God has promised to care for all of our needs, provided we trust in him (Matt. 10:28-33, 6:19-34; Phil. 4:4-9; 1 Pet. 5:5-7). With that thought, I’ll say this: A preacher’s salary is “ordained” by the Lord, but decided upon, by the brethren (1 Cor. 9:3-14). If a preacher’s lifestyle is so hard, it probably is because the brethren believe it must be so, not our Lord (Gal. 6:6-7; 1 Tim. 5:18). The Lord especially wants the hardest of his workers to be cared for. If preachers and their families can’t be provided for, the way the rest of God’s children would like to be, something is seriously wrong. All of the brethren have their needs, but it never ceases to amaze me, how the preacher’s needs are measured by a “different” standard. Some preachers don’t even have insurance, or if they do, it’s such poor quality, that his family waits until they’re practically on their death bed before they see a doctor! An eye doctor, dentist, or orthodontist is a luxury which many preachers’ dependents rarely see. When vacation time comes around, too often the difference in the brethren and the preacher’s income is seen. As the family struggles to make their month-to-month “regular” bills, often getting a bit behind on their budget, that finding sufficient cash even for gas money is a difficult task. Grandma and grandpa seem so very far away at such times. A “worn out” preacher is seen, along with his tired family, who are barely able to get away, to visit their relatives. Of course, this type of visit is wonderful, but not always very restful, especially when you travel through the night, with the family sleeping in the car, for lack of funds for a motel.

If brethren are “early risers,” they expect their preacher and his family to rise early even though his work may have caused them to stay up late. What is often found, is that usually a preacher and family are both early risers and late nighters.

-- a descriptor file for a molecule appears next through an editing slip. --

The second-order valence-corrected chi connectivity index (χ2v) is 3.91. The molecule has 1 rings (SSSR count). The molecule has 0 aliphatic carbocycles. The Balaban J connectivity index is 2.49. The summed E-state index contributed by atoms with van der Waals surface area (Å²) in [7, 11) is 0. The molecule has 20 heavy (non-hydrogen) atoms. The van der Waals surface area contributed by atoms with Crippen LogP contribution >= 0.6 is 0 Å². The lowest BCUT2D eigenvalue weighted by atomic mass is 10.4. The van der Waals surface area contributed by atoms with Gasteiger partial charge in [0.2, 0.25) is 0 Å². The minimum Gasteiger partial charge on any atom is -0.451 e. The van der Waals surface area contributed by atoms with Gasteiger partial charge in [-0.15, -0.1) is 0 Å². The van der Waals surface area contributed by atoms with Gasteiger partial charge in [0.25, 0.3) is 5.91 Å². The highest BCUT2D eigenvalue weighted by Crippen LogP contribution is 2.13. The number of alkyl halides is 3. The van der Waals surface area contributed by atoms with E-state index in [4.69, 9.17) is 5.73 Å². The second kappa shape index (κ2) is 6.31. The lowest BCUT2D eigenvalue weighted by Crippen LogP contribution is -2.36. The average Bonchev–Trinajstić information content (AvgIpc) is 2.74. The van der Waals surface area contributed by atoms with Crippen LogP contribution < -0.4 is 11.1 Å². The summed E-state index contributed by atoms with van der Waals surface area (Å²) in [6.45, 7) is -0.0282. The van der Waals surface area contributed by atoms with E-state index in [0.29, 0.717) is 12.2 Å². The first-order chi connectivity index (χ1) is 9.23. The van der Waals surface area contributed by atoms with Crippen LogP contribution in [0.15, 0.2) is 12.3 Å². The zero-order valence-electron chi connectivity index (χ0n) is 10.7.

If the preacher decides to take one day off, out of a seven day work load (as did his Lord) and he doesn’t get away from home, his “day off” can easily become a full day’s work, including late night hours. It only takes a few calls from brethren to fill a “lazy” preacher’s daily schedule.

A church with any amount of members, considering all the different needs of each person with all the preacher and his family must do to please each of them, could leave a preacher and his family in an endless battle of no private lifestyle. “No rest for the weary!” A preacher has to protect his family and himself, making choices as to what they will and will not do, to make sure they have a good family lifestyle. This includes spirituality, eating, work, fun, and resting; preferably done together (as in — “a family unit”). Too often they find time for only one.

If it sounds like a “hard life” — it is, or at least it can be at times. These hardships, of course, are not limited to preachers and their families, as everyone who is diligent and active, doing the Lord’s work will find themselves with plenty to do at all times. But you simply live it each day — and pray to the Lord, turning to him for the strength and energy to make it each day (Phil. 4:13). For he is the pillar of all families who diligently serve him daily, the world over.

But my main concern is this — I am rather young myself, and already I ask this question (usually of myself, and my God), “Who is going to take my husband’s and my place, in the service of the Lord, when we are gone off this earth?”

“Who will live this hard life?”

Let us pray together, brethren, on these matters. I believe it is a great concern of the Lord and should be to his children as well. I thank the Lord each day for providing me with the strength to serve him. That such a worm as I can be enabled to do his work on earth, but through “the foolishness of preaching,” he chose to get his word out. We all need to live “the hard life” — for him. To quote a wise man, I love dearly, “His people may (at times) not seem to be worth it — but our Holy Father always is!” And that is why we live the hard life!

Guardian of Truth XXXVII: 2, p. 8
January 21, 1993